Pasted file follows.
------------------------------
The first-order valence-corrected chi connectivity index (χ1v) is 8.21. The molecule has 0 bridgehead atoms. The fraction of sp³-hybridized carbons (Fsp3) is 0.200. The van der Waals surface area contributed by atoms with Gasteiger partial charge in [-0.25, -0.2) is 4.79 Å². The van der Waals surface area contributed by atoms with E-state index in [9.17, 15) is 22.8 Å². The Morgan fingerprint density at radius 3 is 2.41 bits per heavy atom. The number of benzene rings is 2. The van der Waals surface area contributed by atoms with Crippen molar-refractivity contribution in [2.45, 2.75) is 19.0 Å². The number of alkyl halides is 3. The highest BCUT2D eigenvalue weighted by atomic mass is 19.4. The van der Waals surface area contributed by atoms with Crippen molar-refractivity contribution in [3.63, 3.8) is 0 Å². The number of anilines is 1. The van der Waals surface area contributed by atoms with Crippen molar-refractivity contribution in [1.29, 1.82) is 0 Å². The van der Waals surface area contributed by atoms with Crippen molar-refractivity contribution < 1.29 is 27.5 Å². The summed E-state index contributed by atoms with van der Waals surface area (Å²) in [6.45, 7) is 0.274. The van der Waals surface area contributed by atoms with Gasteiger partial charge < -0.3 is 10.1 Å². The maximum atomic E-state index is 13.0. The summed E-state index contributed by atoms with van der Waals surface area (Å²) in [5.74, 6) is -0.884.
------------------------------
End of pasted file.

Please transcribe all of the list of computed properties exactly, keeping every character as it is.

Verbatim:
The first-order valence-corrected chi connectivity index (χ1v) is 8.21. The molecule has 0 bridgehead atoms. The fraction of sp³-hybridized carbons (Fsp3) is 0.200. The van der Waals surface area contributed by atoms with Gasteiger partial charge in [-0.25, -0.2) is 4.79 Å². The van der Waals surface area contributed by atoms with E-state index in [9.17, 15) is 22.8 Å². The Morgan fingerprint density at radius 3 is 2.41 bits per heavy atom. The number of benzene rings is 2. The van der Waals surface area contributed by atoms with Crippen molar-refractivity contribution in [2.45, 2.75) is 19.0 Å². The number of alkyl halides is 3. The highest BCUT2D eigenvalue weighted by atomic mass is 19.4. The van der Waals surface area contributed by atoms with Crippen molar-refractivity contribution in [3.63, 3.8) is 0 Å². The number of anilines is 1. The van der Waals surface area contributed by atoms with Crippen molar-refractivity contribution in [1.29, 1.82) is 0 Å². The van der Waals surface area contributed by atoms with Crippen molar-refractivity contribution < 1.29 is 27.5 Å². The summed E-state index contributed by atoms with van der Waals surface area (Å²) in [6.45, 7) is 0.274. The van der Waals surface area contributed by atoms with Gasteiger partial charge < -0.3 is 10.1 Å². The maximum atomic E-state index is 13.0. The summed E-state index contributed by atoms with van der Waals surface area (Å²) in [5.74, 6) is -0.884.